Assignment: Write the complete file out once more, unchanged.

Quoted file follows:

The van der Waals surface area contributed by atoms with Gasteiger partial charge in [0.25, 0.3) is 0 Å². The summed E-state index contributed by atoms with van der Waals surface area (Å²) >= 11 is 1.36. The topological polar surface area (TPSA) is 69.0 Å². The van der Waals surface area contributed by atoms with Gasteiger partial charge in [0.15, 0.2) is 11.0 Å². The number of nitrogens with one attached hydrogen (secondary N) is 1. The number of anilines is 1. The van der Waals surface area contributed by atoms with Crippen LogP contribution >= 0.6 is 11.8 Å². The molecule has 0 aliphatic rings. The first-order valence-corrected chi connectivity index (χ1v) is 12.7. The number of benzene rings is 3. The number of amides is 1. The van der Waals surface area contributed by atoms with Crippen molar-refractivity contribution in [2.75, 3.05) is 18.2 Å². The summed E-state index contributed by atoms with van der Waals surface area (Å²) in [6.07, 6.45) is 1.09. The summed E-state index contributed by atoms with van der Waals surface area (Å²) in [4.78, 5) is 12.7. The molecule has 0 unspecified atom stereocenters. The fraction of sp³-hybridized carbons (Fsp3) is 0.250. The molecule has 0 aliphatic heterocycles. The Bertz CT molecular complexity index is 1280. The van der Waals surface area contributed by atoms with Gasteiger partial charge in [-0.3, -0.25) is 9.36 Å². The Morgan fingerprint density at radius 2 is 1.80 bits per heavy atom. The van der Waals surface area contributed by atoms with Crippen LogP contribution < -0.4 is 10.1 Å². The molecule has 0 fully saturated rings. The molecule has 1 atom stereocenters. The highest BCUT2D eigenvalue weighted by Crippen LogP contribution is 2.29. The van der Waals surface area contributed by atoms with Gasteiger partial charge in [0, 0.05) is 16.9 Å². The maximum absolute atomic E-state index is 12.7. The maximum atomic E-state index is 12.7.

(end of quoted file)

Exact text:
The van der Waals surface area contributed by atoms with Gasteiger partial charge in [0.25, 0.3) is 0 Å². The summed E-state index contributed by atoms with van der Waals surface area (Å²) >= 11 is 1.36. The topological polar surface area (TPSA) is 69.0 Å². The van der Waals surface area contributed by atoms with Gasteiger partial charge in [0.15, 0.2) is 11.0 Å². The number of nitrogens with one attached hydrogen (secondary N) is 1. The number of anilines is 1. The van der Waals surface area contributed by atoms with Crippen LogP contribution >= 0.6 is 11.8 Å². The molecule has 0 aliphatic rings. The first-order valence-corrected chi connectivity index (χ1v) is 12.7. The number of benzene rings is 3. The number of amides is 1. The van der Waals surface area contributed by atoms with Crippen molar-refractivity contribution in [2.75, 3.05) is 18.2 Å². The summed E-state index contributed by atoms with van der Waals surface area (Å²) in [6.07, 6.45) is 1.09. The summed E-state index contributed by atoms with van der Waals surface area (Å²) in [4.78, 5) is 12.7. The molecule has 0 unspecified atom stereocenters. The fraction of sp³-hybridized carbons (Fsp3) is 0.250. The molecule has 0 aliphatic heterocycles. The Bertz CT molecular complexity index is 1280. The van der Waals surface area contributed by atoms with Gasteiger partial charge in [-0.3, -0.25) is 9.36 Å². The Morgan fingerprint density at radius 2 is 1.80 bits per heavy atom. The van der Waals surface area contributed by atoms with Crippen LogP contribution < -0.4 is 10.1 Å². The molecule has 0 fully saturated rings. The molecule has 1 atom stereocenters. The highest BCUT2D eigenvalue weighted by Crippen LogP contribution is 2.29. The van der Waals surface area contributed by atoms with Gasteiger partial charge in [0, 0.05) is 16.9 Å². The maximum absolute atomic E-state index is 12.7. The maximum atomic E-state index is 12.7.